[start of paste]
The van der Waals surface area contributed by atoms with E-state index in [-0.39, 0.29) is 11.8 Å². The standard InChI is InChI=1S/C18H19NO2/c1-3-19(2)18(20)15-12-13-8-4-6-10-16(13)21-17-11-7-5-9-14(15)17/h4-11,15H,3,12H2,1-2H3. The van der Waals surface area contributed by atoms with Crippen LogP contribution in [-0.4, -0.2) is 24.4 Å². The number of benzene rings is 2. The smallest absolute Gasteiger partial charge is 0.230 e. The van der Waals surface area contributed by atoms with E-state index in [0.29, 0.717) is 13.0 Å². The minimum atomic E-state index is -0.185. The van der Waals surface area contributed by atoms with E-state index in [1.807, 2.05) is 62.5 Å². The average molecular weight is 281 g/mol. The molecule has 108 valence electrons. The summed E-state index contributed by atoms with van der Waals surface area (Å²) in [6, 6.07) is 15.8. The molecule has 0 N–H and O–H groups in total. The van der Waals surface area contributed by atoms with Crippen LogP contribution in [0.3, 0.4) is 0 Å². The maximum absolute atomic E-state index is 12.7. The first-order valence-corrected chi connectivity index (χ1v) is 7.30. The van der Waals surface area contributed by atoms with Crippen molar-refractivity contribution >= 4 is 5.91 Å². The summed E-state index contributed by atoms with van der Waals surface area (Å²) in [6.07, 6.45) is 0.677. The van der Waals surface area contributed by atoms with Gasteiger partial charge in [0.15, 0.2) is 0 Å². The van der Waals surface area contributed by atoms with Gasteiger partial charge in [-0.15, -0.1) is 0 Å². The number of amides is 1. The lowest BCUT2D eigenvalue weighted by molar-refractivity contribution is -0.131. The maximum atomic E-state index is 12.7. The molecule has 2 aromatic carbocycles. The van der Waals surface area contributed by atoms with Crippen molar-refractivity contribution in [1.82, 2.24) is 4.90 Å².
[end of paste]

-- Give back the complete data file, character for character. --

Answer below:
The van der Waals surface area contributed by atoms with E-state index in [-0.39, 0.29) is 11.8 Å². The standard InChI is InChI=1S/C18H19NO2/c1-3-19(2)18(20)15-12-13-8-4-6-10-16(13)21-17-11-7-5-9-14(15)17/h4-11,15H,3,12H2,1-2H3. The van der Waals surface area contributed by atoms with Crippen LogP contribution in [-0.4, -0.2) is 24.4 Å². The number of benzene rings is 2. The smallest absolute Gasteiger partial charge is 0.230 e. The van der Waals surface area contributed by atoms with E-state index in [0.29, 0.717) is 13.0 Å². The minimum atomic E-state index is -0.185. The van der Waals surface area contributed by atoms with E-state index in [1.807, 2.05) is 62.5 Å². The average molecular weight is 281 g/mol. The molecule has 108 valence electrons. The summed E-state index contributed by atoms with van der Waals surface area (Å²) in [6, 6.07) is 15.8. The molecule has 0 N–H and O–H groups in total. The van der Waals surface area contributed by atoms with Crippen LogP contribution in [0.3, 0.4) is 0 Å². The maximum absolute atomic E-state index is 12.7. The first-order valence-corrected chi connectivity index (χ1v) is 7.30. The van der Waals surface area contributed by atoms with Crippen molar-refractivity contribution >= 4 is 5.91 Å². The summed E-state index contributed by atoms with van der Waals surface area (Å²) in [6.07, 6.45) is 0.677. The van der Waals surface area contributed by atoms with Gasteiger partial charge in [0.15, 0.2) is 0 Å². The van der Waals surface area contributed by atoms with Gasteiger partial charge in [-0.15, -0.1) is 0 Å². The number of amides is 1. The lowest BCUT2D eigenvalue weighted by molar-refractivity contribution is -0.131. The maximum atomic E-state index is 12.7. The molecule has 2 aromatic carbocycles. The van der Waals surface area contributed by atoms with Crippen molar-refractivity contribution in [1.82, 2.24) is 4.90 Å².